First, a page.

A coming report from Saudi Arabia will admit that Jamal Khashoggi, a Washington Post columnist and Saudi citizen who disappeared while at the nation's consulate in Istanbul, Turkey, earlier this month, died in an "interrogation gone wrong", a report said.
The White House is brushing aside threats by Saudi Arabia that it may economically retaliate for any US punitive action imposed over the suspected killing of journalist Jamal Khashoggi, pledging a "swift, open, transparent investigation" into his disappearance.
Joe Lieberman, a former Democratic senator from CT who became an independent, said the disappearance and suspected murder of journalist Jamal Khashoggi are "troubling", but until facts are established, the United States shouldn't destroy its relationship with Saudi Arabia.
Turkish officials say they believe a 15-member Saudi "assassination squad" killed Mr Khashoggi at the consulate.
Trump said Monday the Saudis told him they're working closely with Turkey to find an answer.
The political fallout of the disappearance and possible death of Saudi writer Jamal Khashoggi has continued to reverberate around world, casting a cloud on a major investment conference aimed at promoting Saudi Crown Prince Mohammed bin Salman's plans for the kingdom.
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US President Donald Trump told reporters Monday that he was aware of the report but did not know if it was correct. The foreign ministers of Germany, France and the United Kingdom, also on Sunday, demanded that Saudi Arabia allow a complete and full investigation.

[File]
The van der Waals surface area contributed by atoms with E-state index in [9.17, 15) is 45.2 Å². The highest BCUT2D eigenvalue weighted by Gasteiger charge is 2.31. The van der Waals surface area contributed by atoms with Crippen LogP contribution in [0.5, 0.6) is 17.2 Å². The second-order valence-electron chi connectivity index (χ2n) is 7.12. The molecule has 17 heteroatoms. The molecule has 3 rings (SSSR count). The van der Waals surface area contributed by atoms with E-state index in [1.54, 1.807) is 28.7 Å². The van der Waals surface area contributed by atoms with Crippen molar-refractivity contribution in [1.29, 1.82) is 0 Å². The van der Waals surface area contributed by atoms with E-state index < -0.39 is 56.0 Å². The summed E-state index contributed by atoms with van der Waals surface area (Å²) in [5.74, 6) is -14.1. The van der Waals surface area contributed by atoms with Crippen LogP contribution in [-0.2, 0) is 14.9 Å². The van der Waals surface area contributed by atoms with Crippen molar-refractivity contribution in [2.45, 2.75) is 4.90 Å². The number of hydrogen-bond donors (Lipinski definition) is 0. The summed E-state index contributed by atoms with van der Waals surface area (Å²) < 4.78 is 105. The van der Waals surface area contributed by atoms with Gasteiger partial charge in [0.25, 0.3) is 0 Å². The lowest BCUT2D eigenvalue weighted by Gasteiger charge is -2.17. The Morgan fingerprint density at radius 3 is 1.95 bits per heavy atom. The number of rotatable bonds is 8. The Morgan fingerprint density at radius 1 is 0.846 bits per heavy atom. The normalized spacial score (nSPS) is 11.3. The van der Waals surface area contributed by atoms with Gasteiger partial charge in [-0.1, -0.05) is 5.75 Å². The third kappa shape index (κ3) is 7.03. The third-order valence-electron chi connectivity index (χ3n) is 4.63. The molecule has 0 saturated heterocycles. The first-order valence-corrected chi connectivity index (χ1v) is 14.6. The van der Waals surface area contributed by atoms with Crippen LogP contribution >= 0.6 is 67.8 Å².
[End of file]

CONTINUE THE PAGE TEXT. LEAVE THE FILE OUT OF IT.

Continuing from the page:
But Trump, who has frequently boasted about his business ties with the kingdom, suggested during the CBS interview that ending USA arms sales to Saudi Arabia would not be an option, saying, "I don't want to hurt jobs". Germany, France and Britain also jointly called for a "credible investigation".
In protest of Khashoggi's disappearance, several US businesses leaders have pulled out of next week's Future Investment Initiative in Riyadh, dubbed "Davos in the Desert", after the annual meeting of world economic interests in Switzerland.
Aleksandar Mitreski, a security and defence analyst, said Saudi Arabia cannot control the global narrative but can try to alleviate the most damaging fallout.
Other executives such as Ford Motor Chairman Bill Ford and Uber Chief Executive Dara Khosrowshahi also won't attend the conference, according to the Wall Street Journal.
The crown prince, ambitious, aggressive and just 33 in a kingdom long ruled by aging monarchs, has considerable weight in Saudi government actions.
"Together we must prove we will not be bullied or else, mark my words, once they have finished kicking the kingdom, we will be next in line", al-Habtoor said.